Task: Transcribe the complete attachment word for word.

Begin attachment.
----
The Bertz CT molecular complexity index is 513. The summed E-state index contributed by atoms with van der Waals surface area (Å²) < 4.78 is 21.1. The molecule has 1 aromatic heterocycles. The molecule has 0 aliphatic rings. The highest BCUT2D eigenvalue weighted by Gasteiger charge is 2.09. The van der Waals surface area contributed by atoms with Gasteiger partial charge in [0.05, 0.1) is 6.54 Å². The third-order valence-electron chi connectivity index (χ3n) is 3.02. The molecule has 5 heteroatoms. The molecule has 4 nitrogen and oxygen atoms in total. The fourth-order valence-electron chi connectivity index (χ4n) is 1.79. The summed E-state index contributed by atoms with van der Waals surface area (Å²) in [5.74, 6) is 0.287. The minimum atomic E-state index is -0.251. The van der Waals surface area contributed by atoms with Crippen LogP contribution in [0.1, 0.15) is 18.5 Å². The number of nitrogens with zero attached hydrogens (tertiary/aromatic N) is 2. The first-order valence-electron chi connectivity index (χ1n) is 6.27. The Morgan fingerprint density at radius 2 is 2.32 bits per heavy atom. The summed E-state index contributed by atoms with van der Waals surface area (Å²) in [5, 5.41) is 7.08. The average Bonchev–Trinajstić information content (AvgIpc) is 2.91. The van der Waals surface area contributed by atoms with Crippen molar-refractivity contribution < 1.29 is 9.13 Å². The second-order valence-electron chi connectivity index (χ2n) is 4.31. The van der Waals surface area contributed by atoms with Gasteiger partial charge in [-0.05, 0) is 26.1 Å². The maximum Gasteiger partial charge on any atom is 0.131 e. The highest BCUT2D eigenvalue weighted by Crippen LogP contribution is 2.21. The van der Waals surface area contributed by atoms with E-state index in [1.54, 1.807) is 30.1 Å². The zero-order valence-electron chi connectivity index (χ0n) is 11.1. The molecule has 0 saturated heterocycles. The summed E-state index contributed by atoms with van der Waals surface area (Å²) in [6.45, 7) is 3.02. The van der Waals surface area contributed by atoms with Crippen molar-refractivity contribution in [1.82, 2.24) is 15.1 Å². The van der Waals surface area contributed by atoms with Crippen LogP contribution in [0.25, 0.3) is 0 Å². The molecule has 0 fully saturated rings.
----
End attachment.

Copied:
The Bertz CT molecular complexity index is 513. The summed E-state index contributed by atoms with van der Waals surface area (Å²) < 4.78 is 21.1. The molecule has 1 aromatic heterocycles. The molecule has 0 aliphatic rings. The highest BCUT2D eigenvalue weighted by Gasteiger charge is 2.09. The van der Waals surface area contributed by atoms with Gasteiger partial charge in [0.05, 0.1) is 6.54 Å². The third-order valence-electron chi connectivity index (χ3n) is 3.02. The molecule has 5 heteroatoms. The molecule has 4 nitrogen and oxygen atoms in total. The fourth-order valence-electron chi connectivity index (χ4n) is 1.79. The summed E-state index contributed by atoms with van der Waals surface area (Å²) in [5.74, 6) is 0.287. The minimum atomic E-state index is -0.251. The van der Waals surface area contributed by atoms with Crippen LogP contribution in [0.1, 0.15) is 18.5 Å². The number of nitrogens with zero attached hydrogens (tertiary/aromatic N) is 2. The first-order valence-electron chi connectivity index (χ1n) is 6.27. The Morgan fingerprint density at radius 2 is 2.32 bits per heavy atom. The summed E-state index contributed by atoms with van der Waals surface area (Å²) in [5, 5.41) is 7.08. The average Bonchev–Trinajstić information content (AvgIpc) is 2.91. The van der Waals surface area contributed by atoms with Crippen molar-refractivity contribution < 1.29 is 9.13 Å². The second-order valence-electron chi connectivity index (χ2n) is 4.31. The van der Waals surface area contributed by atoms with Gasteiger partial charge in [-0.05, 0) is 26.1 Å². The maximum Gasteiger partial charge on any atom is 0.131 e. The highest BCUT2D eigenvalue weighted by Crippen LogP contribution is 2.21. The van der Waals surface area contributed by atoms with E-state index in [1.54, 1.807) is 30.1 Å². The zero-order valence-electron chi connectivity index (χ0n) is 11.1. The molecule has 0 saturated heterocycles. The summed E-state index contributed by atoms with van der Waals surface area (Å²) in [6.45, 7) is 3.02. The van der Waals surface area contributed by atoms with Crippen molar-refractivity contribution in [1.82, 2.24) is 15.1 Å². The van der Waals surface area contributed by atoms with Crippen LogP contribution in [0.25, 0.3) is 0 Å². The molecule has 0 fully saturated rings.